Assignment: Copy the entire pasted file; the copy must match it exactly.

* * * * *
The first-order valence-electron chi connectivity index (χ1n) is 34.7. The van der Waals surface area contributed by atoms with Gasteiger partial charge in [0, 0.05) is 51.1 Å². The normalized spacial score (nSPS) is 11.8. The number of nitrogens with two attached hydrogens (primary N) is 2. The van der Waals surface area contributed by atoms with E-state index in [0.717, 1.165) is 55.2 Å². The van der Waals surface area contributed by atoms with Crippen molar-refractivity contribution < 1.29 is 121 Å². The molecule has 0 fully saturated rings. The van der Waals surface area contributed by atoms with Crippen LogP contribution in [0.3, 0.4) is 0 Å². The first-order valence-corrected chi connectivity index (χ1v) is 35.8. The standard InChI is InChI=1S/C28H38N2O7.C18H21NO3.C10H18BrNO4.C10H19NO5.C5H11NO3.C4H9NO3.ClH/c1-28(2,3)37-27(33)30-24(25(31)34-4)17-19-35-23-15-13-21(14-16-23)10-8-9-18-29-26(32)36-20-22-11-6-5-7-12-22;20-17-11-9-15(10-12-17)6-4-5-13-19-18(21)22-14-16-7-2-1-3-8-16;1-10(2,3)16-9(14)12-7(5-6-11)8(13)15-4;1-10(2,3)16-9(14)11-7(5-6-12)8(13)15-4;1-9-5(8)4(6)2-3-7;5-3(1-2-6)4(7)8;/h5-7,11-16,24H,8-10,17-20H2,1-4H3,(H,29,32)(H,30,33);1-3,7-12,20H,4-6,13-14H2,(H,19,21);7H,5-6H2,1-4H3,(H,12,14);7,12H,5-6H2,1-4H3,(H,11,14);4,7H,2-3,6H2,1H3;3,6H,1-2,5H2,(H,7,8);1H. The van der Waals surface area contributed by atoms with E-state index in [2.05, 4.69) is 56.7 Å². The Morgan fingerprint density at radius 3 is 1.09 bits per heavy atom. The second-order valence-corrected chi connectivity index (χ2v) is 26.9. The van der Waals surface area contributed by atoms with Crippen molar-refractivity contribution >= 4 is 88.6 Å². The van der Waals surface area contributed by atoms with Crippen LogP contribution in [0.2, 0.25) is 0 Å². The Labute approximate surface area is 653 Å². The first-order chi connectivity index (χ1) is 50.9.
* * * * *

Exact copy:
The first-order valence-electron chi connectivity index (χ1n) is 34.7. The van der Waals surface area contributed by atoms with Gasteiger partial charge in [0, 0.05) is 51.1 Å². The normalized spacial score (nSPS) is 11.8. The number of nitrogens with two attached hydrogens (primary N) is 2. The van der Waals surface area contributed by atoms with E-state index in [0.717, 1.165) is 55.2 Å². The van der Waals surface area contributed by atoms with Crippen molar-refractivity contribution < 1.29 is 121 Å². The molecule has 0 fully saturated rings. The van der Waals surface area contributed by atoms with Crippen LogP contribution in [0.3, 0.4) is 0 Å². The first-order valence-corrected chi connectivity index (χ1v) is 35.8. The standard InChI is InChI=1S/C28H38N2O7.C18H21NO3.C10H18BrNO4.C10H19NO5.C5H11NO3.C4H9NO3.ClH/c1-28(2,3)37-27(33)30-24(25(31)34-4)17-19-35-23-15-13-21(14-16-23)10-8-9-18-29-26(32)36-20-22-11-6-5-7-12-22;20-17-11-9-15(10-12-17)6-4-5-13-19-18(21)22-14-16-7-2-1-3-8-16;1-10(2,3)16-9(14)12-7(5-6-11)8(13)15-4;1-10(2,3)16-9(14)11-7(5-6-12)8(13)15-4;1-9-5(8)4(6)2-3-7;5-3(1-2-6)4(7)8;/h5-7,11-16,24H,8-10,17-20H2,1-4H3,(H,29,32)(H,30,33);1-3,7-12,20H,4-6,13-14H2,(H,19,21);7H,5-6H2,1-4H3,(H,12,14);7,12H,5-6H2,1-4H3,(H,11,14);4,7H,2-3,6H2,1H3;3,6H,1-2,5H2,(H,7,8);1H. The van der Waals surface area contributed by atoms with E-state index in [2.05, 4.69) is 56.7 Å². The Morgan fingerprint density at radius 3 is 1.09 bits per heavy atom. The second-order valence-corrected chi connectivity index (χ2v) is 26.9. The van der Waals surface area contributed by atoms with Crippen molar-refractivity contribution >= 4 is 88.6 Å². The van der Waals surface area contributed by atoms with Crippen LogP contribution in [0.2, 0.25) is 0 Å². The Labute approximate surface area is 653 Å². The first-order chi connectivity index (χ1) is 50.9.